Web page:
David Lean has directed some of the best epics of all time. He set the
standards so high that most filmmakers find it almost impossible to
live up to Lean's sheer epic, cinema craftsmanship. Lawrence of Arabia
was his best. This is a chapter in the life of Captain T. E. Lawrence,
a troubled man who wasn't as comfortable with his own eccentricities
but certainly made up for them by becoming a charismatic leader of armies
that changed nations and the world. Soon he does, but the action in
which he is involved changes him. The movie is about how Lawrence grows from an idealistic young man to a
battle hardened man who discovers that he likes killing, and yet is
repulsed by it.
film describes how Lawrence was one of the principals involved in Arab
independence, and the movie is about some of the seminal moments in
the uniting of many of the Arab tribes. The movie also provides as much
imagery about Lawrence's psychology as it does about his actions, because
his psychology, from being able to put out a match with his bare fingers
to calling for the elimination of a fleeing column of Turkish troops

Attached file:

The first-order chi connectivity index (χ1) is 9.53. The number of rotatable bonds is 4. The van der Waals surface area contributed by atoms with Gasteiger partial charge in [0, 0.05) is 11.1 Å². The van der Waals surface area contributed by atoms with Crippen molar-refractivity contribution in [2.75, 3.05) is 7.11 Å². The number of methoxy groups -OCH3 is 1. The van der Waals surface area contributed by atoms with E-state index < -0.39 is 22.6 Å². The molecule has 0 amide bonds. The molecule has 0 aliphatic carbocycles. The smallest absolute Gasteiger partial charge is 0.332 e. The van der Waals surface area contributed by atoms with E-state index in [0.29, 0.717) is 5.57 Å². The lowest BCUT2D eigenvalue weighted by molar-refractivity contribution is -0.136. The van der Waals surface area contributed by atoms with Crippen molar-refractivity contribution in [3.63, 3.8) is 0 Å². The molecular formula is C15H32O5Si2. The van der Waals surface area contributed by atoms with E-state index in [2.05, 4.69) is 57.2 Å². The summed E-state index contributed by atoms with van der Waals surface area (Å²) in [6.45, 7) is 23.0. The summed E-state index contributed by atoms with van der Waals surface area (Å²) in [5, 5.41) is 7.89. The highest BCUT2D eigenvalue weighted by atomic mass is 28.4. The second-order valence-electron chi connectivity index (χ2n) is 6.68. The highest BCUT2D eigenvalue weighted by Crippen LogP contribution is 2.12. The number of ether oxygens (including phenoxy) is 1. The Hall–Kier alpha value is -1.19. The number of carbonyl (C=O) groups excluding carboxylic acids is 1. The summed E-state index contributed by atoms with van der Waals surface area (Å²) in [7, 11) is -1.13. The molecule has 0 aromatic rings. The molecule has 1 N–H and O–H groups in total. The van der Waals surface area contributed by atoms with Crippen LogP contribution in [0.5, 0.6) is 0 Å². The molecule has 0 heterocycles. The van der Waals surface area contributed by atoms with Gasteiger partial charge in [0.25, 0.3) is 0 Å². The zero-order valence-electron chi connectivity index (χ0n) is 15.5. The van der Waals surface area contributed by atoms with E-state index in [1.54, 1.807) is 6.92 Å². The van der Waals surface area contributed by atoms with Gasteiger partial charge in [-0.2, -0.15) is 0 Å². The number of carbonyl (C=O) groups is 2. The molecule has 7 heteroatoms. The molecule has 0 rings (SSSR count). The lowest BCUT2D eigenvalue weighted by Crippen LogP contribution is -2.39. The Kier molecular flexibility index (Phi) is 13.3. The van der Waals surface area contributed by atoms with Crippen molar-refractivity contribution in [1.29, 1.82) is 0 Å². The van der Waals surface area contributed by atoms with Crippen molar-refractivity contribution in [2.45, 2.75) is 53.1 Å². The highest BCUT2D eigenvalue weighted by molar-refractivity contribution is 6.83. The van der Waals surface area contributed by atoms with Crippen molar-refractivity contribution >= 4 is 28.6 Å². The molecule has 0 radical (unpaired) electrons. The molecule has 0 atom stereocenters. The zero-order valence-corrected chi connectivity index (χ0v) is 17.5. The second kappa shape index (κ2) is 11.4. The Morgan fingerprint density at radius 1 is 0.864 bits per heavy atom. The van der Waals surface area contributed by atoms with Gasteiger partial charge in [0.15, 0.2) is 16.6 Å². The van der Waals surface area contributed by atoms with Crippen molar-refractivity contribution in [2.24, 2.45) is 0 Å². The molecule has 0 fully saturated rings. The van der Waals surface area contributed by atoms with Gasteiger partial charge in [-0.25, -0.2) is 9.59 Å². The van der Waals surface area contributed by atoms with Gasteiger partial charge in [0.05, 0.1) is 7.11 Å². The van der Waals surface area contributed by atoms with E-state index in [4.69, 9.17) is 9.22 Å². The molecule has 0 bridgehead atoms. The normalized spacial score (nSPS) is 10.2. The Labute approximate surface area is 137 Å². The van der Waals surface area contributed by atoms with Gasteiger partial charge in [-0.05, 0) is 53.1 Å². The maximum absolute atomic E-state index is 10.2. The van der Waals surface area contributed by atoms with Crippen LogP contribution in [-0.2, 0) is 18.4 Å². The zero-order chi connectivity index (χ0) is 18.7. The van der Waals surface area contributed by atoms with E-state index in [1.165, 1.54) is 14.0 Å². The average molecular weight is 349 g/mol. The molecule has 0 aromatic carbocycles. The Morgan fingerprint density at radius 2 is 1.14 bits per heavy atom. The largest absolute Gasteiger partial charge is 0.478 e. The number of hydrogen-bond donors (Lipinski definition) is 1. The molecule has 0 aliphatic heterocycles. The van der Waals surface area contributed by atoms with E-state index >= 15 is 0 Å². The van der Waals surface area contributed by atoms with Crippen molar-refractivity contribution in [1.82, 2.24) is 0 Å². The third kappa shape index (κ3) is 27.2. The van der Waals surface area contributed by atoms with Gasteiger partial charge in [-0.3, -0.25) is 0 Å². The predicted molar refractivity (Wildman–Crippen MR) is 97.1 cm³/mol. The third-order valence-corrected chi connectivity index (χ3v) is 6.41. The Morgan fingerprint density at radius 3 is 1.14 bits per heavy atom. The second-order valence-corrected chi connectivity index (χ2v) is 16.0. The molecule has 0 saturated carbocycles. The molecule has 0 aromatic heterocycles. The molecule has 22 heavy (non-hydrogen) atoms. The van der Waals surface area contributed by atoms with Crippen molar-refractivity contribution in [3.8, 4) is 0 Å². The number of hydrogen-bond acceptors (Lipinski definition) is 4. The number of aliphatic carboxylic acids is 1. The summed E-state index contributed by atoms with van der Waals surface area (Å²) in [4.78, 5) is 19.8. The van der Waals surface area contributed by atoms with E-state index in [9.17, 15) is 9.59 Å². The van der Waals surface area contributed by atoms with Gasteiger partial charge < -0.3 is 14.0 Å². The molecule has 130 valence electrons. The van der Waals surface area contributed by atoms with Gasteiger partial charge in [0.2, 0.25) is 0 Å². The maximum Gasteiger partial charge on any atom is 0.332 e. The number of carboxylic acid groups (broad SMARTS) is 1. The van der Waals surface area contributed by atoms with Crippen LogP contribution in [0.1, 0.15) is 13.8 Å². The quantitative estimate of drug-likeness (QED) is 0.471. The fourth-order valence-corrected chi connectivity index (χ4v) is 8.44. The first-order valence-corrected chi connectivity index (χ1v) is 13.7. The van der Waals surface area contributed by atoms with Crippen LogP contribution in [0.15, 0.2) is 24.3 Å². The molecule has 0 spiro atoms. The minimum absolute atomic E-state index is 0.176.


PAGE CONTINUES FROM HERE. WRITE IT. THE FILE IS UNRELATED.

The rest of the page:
with the taking of no prisoners, provides insights into the complex
psyche of the person of T. E. Lawrence. He was an adventurer and a historian
who just happened to be in the right place at the right time to be useful
to, the British army who were trying to drive the Ottoman Empire from Arabia, and the warring
Arab tribes for their uprising in the desert lands.
appeal of David Lean epics has always been his ability as a director
to maintain equilibrium between the scope of his films and the characters
in them. Character development is never sacrificed to massive set pieces
or knock-your-socks-off action sequences. This film has these elements
too, but at heart it's a character study of one remarkable man. Lean
seemed to understand that impressive landscapes alone are not inherently
interesting; but if you place a fascinating character among those impressive
landscapes, you can have movie magic. Lawrence won many Oscars including
Best Picture, Best Director and Best Photography. It was Peter O'Tooles
first film and a great beginning for the career of Omar Sharif who went
on to star in David Lean's next film: Dr Zhivago.
battles are exquisitely executed. The fights are extremely well choreographed
and I admire the stamina and dedication of the hundreds of people involved
in the creation of this movie as they created this movie in desert temperatures.
Given the care that is taken with safety in modern films, I believe
this movie would be extremely difficult to film in the same way today.